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Journey to the IO Monad (Part 3.1)

Raymond Tay
Oct 17 · 6 min read

In this second final post about the IO monad, i like to share with you my experience in modelling concurrent data structures using cats-effect. In my experience, given any programming language with concurrency intrinsics (e.g. mutexes , locks, semaphores in C++, Java, Haskell) you should be able to model any concurrent data structure.

The context of the exercise i did was to start by asking myself the question : “IO monad in cats-effect looks a lot like Haskell’s IO monad, if i have some familiarity with the latter can i possibly reproduce some structures and is this universal? “ . I’m happy to say that the answer is Yes on the first part of the question and Maybe on the latter where universality applicability is still under investigation.

Concurrency is a hard topic to learn and even harder to master, so let’s start by looking at something small ; understand what it does, how it does what it says its doing and see how we can replicate the behaviour. By small, i mean the ADT should be simple and uses at most 1 concurrent primitive like lock, mutexes, semaphore. The example i’m going to use is a buffered channel (credit: Concurrent Haskell paper) and we shall see how we can build a channel with unbounded buffering; the idea is that we start by having a reader & writer which initially points to the same cell; as the channel progresses with more incoming data the writer’s end would be referring to the latest datum dropped while the reader’s end would be focusing on the last read datum. Below is a schematic of how a channel with 3 items would look like (assuming nothing has been read):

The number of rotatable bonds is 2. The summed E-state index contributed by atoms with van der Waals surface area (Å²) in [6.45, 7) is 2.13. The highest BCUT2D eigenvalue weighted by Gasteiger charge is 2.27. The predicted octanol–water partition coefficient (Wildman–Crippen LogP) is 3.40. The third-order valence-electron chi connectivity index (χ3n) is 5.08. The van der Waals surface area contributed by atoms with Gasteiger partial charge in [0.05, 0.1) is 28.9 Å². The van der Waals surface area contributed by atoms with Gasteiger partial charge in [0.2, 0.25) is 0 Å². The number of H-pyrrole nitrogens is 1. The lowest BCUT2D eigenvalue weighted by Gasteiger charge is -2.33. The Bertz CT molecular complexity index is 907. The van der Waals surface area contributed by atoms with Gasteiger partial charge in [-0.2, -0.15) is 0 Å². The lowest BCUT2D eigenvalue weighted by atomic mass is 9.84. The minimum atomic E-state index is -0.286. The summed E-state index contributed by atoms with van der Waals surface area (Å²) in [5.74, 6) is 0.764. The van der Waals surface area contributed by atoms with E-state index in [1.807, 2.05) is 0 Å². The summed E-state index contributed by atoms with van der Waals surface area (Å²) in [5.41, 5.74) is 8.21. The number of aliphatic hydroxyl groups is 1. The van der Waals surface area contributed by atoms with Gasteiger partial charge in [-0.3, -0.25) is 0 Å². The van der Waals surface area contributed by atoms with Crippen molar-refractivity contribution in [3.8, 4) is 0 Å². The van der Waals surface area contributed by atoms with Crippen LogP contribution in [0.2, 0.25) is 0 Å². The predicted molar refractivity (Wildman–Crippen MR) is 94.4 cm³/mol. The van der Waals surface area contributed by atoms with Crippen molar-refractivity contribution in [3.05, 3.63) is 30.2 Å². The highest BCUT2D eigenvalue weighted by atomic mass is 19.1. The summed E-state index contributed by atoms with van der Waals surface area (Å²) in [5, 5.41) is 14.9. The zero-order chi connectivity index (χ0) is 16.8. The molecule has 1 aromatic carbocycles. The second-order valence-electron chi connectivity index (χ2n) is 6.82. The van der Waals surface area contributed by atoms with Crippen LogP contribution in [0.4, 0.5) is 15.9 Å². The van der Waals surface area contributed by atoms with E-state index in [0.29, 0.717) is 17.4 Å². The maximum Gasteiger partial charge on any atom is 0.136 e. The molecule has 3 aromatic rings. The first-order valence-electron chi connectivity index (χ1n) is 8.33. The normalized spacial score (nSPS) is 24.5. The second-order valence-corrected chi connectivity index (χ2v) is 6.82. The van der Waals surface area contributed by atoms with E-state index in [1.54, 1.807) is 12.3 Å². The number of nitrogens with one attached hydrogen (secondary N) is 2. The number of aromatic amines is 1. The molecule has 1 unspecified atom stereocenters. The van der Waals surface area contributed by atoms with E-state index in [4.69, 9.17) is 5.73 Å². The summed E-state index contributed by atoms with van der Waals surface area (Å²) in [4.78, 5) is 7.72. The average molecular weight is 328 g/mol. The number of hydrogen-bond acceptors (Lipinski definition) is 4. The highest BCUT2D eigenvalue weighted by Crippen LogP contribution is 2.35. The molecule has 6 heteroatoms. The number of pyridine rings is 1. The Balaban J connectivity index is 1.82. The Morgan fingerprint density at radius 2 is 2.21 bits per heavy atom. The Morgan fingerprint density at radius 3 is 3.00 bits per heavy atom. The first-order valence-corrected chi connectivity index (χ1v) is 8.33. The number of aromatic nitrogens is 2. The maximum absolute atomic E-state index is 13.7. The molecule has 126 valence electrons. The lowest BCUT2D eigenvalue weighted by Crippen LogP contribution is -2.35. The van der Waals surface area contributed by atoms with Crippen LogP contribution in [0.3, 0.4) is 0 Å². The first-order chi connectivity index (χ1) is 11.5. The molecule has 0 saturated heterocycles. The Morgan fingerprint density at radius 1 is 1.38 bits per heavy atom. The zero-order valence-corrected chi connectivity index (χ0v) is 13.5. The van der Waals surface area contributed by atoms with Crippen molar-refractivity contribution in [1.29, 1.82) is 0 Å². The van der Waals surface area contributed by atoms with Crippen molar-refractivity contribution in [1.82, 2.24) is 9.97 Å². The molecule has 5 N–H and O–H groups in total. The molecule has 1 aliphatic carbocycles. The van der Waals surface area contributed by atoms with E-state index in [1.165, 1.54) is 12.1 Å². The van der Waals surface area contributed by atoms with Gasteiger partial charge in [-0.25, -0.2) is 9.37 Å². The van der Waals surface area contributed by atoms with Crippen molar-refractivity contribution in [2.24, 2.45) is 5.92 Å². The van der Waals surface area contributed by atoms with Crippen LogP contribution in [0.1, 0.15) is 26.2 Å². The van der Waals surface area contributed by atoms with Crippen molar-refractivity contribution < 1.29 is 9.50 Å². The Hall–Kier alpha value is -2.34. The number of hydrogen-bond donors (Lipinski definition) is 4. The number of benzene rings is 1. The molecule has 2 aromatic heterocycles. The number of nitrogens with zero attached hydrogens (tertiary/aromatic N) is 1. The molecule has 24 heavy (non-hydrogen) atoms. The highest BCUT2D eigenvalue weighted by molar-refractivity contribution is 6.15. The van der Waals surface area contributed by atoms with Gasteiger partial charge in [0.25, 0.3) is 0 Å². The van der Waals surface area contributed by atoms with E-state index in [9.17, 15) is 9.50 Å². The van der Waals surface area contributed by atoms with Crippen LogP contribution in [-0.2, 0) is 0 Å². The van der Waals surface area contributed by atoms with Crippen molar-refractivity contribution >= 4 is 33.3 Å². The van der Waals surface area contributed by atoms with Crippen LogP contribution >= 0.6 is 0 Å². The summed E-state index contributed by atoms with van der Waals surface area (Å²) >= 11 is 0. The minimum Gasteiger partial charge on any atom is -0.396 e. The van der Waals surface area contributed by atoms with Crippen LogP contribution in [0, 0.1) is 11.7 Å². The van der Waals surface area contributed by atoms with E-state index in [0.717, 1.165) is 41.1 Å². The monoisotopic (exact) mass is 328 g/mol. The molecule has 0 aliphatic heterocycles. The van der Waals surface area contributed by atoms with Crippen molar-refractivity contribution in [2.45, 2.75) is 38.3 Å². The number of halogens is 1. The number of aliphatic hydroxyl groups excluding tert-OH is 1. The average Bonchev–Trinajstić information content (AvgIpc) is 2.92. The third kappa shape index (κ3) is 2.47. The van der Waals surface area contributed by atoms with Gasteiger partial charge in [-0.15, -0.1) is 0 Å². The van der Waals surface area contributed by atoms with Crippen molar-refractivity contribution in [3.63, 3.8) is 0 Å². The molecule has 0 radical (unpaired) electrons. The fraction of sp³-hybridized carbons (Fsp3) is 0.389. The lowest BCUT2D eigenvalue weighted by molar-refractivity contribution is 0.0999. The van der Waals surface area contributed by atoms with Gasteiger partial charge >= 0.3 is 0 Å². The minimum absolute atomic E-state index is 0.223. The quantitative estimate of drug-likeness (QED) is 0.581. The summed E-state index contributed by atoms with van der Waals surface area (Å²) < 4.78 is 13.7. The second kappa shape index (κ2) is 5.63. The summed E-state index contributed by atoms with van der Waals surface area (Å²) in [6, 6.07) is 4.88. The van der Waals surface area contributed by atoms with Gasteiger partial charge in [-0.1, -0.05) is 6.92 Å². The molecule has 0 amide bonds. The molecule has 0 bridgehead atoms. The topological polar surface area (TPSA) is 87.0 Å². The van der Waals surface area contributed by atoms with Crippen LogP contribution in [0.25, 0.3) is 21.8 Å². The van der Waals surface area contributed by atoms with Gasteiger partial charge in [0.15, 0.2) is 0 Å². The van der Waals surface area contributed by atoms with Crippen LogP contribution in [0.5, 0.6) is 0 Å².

A channel with unbounded buffering (implemented with MVars)

To model this, we must first describe it. I know that this channel should allow multiple and concurrent tasks (i.e. threads , processes) to be able to read and write from it and the data type is described below:

type Stream[A, F[_]] = MVar[F, Item[A,F]]case class Item[A,F[_]](head : A, tail : Stream[A,F])case class Channel[A, F[_]:Concurrent](
reader : MVar[F, Stream[A,F]], // Reader
writer : MVar[F, Stream[A,F]] // Writer
)

First, Stream is a ADT which captures the notion of a queue of items that is either empty or contains an Item. The MVars in the implementation is necessary so that readand writeoperations can modify the reader and writer of the channel respectively. Therefore, you can imagine the Stream to be a list which consists of alternating Items and fullMVar s terminated with a “hole” which is an empty MVar.

Second, let’s look at how the newChannel ,readChannel and writeChannel implementation looks like. Creating a new channel is a matter of creating 3 holes (reader, writer & stream itself) and populating into the Channel ADT; reading from the channel is by consuming the reader’s end while replacing it with the remaining of the list and lastly for writing to such a channel involves creating a new empty Stream to become the new hole, extracting the old hole and replacing it with the new hole and then putting the Item into the old hole. The polymorphic implementations are shown below (click here to see the full source code):

def newChannel[A,F[_]:Concurrent] : F[Channel[A,F]] =
for {
r <- MVar.uncancelableEmpty[F, Item[A,F]]
a <- MVar.uncancelableOf[F, Stream[A,F]](r)
b <- MVar.uncancelableOf[F, Stream[A,F]](r)
} yield Channel(a, b)
def readChannel[A, F[_]:Concurrent](ch: Channel[A,F]) : F[A] =
for {
stream <- ch.reader.take
item <- stream.read
_ <- ch.reader.put(item.tail)
} yield item.head
def writeChannel[A, F[_]:Concurrent](ch: Channel[A,F], value: A) : F[Unit] =
for {
newHole <- MVar.empty[F, Item[A,F]]
oldHole <- ch.writer.take
_ <- ch.writer.put(newHole)
_ <- oldHole.put(Item(value, newHole))
} yield ()